But then I realized two things. First, nobody does anything without some sort of a reward or incentive. They might do it in the short-term (because of the novelty factor), but they’ll never do it in the longer term, especially when they could be something else. To do anything long term, there needs to be a real, viable and visible reward.
That’s precisely why blogs that aren’t making decent money (because they don’t have a proper monetization strategy) ultimately fail. I’ve lost count how many times I’ve seen a decent blog with interesting content just fall by the wayside.
The second thing I realized is that I’d gladly pay a monthly fee in exchange for becoming a member of a high-quality tight-knit community that supports my beliefs and values. I wouldn’t pay a monthly free to a mega-corporation like The New York Times simply because none of what they write is truly original. Moreover, being a corporation, they have a certain narrative to push their ideas, ideas that can be found for free elsewhere on the Internet.
On the other hand, I’d have no problem paying a smaller, more independent community centered around original content that is hard to find elsewhere.
Apparently, those who said that blogs aren’t a business model are completely wrong. Blogs are a business model if the content is truly originally and interesting. Blogs are a business model when the content is worth paying for.
This changes the creator economics in profound ways. Essentially what this means is, that, right now a blog, you know the old basic blog, suddenly became a viable business model. If you can write something interesting, thought-provoking and, most importantly, original. If you can affect people so that they walk away from your site with a slightly different perspective about how the world works, you now have the tools to turn that raw knowledge into a real business that will fund your lifestyle, tools that you didn’t have ten years ago.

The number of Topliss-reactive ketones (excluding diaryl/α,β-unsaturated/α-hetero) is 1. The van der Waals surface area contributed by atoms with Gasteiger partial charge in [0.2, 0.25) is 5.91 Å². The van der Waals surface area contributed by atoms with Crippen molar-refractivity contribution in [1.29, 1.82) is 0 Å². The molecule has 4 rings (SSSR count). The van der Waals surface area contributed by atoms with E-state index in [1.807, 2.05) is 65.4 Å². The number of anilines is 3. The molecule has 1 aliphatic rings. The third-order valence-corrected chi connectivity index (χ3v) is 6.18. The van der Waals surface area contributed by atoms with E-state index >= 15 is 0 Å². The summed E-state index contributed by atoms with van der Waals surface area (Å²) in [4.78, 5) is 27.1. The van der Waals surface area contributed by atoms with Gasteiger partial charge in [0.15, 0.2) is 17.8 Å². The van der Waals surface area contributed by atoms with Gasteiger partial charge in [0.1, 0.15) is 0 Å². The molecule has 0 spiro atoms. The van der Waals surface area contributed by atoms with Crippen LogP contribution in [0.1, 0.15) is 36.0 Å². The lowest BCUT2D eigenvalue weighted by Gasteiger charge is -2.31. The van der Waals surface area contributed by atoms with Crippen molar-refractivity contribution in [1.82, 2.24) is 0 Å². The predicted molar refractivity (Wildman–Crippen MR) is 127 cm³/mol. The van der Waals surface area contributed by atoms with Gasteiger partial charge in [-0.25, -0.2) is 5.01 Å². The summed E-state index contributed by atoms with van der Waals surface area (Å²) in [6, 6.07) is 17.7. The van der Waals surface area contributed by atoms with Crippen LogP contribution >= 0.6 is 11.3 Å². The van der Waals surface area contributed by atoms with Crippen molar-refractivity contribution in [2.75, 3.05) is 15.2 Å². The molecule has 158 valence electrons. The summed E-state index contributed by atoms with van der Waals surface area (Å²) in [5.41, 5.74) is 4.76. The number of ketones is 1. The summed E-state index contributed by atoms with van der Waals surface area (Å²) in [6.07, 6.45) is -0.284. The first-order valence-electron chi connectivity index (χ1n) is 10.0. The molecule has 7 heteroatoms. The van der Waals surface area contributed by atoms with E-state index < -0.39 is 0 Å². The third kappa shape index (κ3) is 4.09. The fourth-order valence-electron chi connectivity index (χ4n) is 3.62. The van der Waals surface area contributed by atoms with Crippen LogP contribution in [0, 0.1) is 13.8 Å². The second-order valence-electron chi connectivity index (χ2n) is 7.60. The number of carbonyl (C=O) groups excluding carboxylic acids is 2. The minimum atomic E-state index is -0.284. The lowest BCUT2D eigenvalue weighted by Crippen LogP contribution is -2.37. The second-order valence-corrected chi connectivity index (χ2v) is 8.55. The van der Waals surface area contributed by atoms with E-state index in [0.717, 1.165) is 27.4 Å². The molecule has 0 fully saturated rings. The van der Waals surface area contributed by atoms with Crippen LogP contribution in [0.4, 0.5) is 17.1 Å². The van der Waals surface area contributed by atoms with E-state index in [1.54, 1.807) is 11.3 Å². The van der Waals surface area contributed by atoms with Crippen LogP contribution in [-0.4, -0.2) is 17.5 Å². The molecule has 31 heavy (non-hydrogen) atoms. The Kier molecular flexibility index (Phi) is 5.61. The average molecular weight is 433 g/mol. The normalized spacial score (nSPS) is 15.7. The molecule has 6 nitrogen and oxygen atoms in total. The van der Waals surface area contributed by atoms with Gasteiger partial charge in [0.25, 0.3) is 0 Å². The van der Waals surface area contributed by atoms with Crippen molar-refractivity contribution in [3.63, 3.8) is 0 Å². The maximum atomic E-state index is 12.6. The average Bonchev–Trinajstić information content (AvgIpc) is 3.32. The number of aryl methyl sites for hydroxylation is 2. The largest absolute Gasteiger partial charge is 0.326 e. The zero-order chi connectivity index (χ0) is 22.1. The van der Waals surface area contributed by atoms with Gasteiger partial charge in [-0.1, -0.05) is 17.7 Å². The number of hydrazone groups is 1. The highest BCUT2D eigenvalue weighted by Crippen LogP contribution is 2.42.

Of course, building a blog that truly matters is another story altogether. That’s beyond the scope of this article, but, generally speaking, if you’re not taking your blog seriously and are using it as a means to some other end then, you probably won’t be able to directly monetize it. In this case, your value add lies elsewhere.
Creating a quality blog means having a coherent theme, interesting and original content, plus having the discipline to produce this content on a regular schedule (at least once a week). Anything less than that and you’re presenting yourself as someone who doesn’t take their job seriously. And, just like a boss who won’t pay an employee who doesn’t show up to work, your visitors won’t pay you if they believe you’re not taking your job seriously.
Of course, this business model isn’t for everyone. For some, their added value might indeed be some other product, and that’s absolutely fine. For others, their goal is to raise awareness to some brand without selling anything. Not everyone blogs because their goal is to become a Pulitzer Prize-winning author or a multi-millionaire.
But for creators who take their blogs seriously because their blogs are their livelihood—and not just as vehicles for promoting a third party product—there’s now a viable model for making good money from their writing alone.
What’s amazing about this model is that if your writing is good and interesting, you don’t have to worry about making it marketable and profitable. Your community would take care of that. Once you have a community, all you have to do is consistently create new stuff, whether it’s writing an article, a video, a podcast, etc. This way you only focus on what you’re good at and ignore everything else.
This is as pure and honest as any business model gets. I write, you pay. I make a video, you pay. I make a podcast, you pay. If you don’t like what I have to say, you stop paying me. In this case, my interests as a producer are closely aligned with your interests as a consumer without the need to create and promote another product. Of course, I still have the option to do both if I so desire.Tired of working for an ungrateful boss and seeing your life slip away? Want to turn your ideas into a profitable business that can run from anywhere in the world? If so, check out the Maverick Entrepreneur Bootcamp, the premier course that freed thousands of guys from the tyranny of the 9-5. Click here to learn more.
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James Maverick used to work in a cubicle as a code monkey in Silicon Valley. Then, in 2007, he quit his job and a one-way ticket to Brazil. Ever since, he continued to travel, visiting over 85 countries and living in more than a dozen of them. He loved his location-independent lifestyle and has no plans to live in America.